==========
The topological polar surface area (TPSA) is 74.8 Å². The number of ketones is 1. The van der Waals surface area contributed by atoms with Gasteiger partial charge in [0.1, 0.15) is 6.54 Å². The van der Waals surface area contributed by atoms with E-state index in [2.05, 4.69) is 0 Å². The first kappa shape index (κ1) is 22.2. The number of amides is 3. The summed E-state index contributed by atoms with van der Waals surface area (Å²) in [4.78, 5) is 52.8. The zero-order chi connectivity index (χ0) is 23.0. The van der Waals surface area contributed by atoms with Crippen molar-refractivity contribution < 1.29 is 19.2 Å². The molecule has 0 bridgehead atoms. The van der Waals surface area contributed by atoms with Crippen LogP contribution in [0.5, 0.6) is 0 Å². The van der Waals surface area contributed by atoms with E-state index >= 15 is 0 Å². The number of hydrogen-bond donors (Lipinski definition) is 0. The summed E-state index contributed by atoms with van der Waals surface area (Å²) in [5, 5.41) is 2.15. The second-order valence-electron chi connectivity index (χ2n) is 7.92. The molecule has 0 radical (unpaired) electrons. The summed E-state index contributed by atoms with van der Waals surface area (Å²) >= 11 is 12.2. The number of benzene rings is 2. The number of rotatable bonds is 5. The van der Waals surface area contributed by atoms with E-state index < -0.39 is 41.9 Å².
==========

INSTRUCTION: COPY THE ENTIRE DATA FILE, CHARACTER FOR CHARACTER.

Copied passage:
The topological polar surface area (TPSA) is 74.8 Å². The number of ketones is 1. The van der Waals surface area contributed by atoms with Gasteiger partial charge in [0.1, 0.15) is 6.54 Å². The van der Waals surface area contributed by atoms with E-state index in [2.05, 4.69) is 0 Å². The first kappa shape index (κ1) is 22.2. The number of amides is 3. The summed E-state index contributed by atoms with van der Waals surface area (Å²) in [4.78, 5) is 52.8. The zero-order chi connectivity index (χ0) is 23.0. The van der Waals surface area contributed by atoms with Crippen molar-refractivity contribution < 1.29 is 19.2 Å². The molecule has 0 bridgehead atoms. The van der Waals surface area contributed by atoms with Crippen LogP contribution in [0.5, 0.6) is 0 Å². The van der Waals surface area contributed by atoms with E-state index >= 15 is 0 Å². The number of hydrogen-bond donors (Lipinski definition) is 0. The summed E-state index contributed by atoms with van der Waals surface area (Å²) in [5, 5.41) is 2.15. The second-order valence-electron chi connectivity index (χ2n) is 7.92. The molecule has 0 radical (unpaired) electrons. The summed E-state index contributed by atoms with van der Waals surface area (Å²) >= 11 is 12.2. The number of benzene rings is 2. The number of rotatable bonds is 5. The van der Waals surface area contributed by atoms with E-state index < -0.39 is 41.9 Å².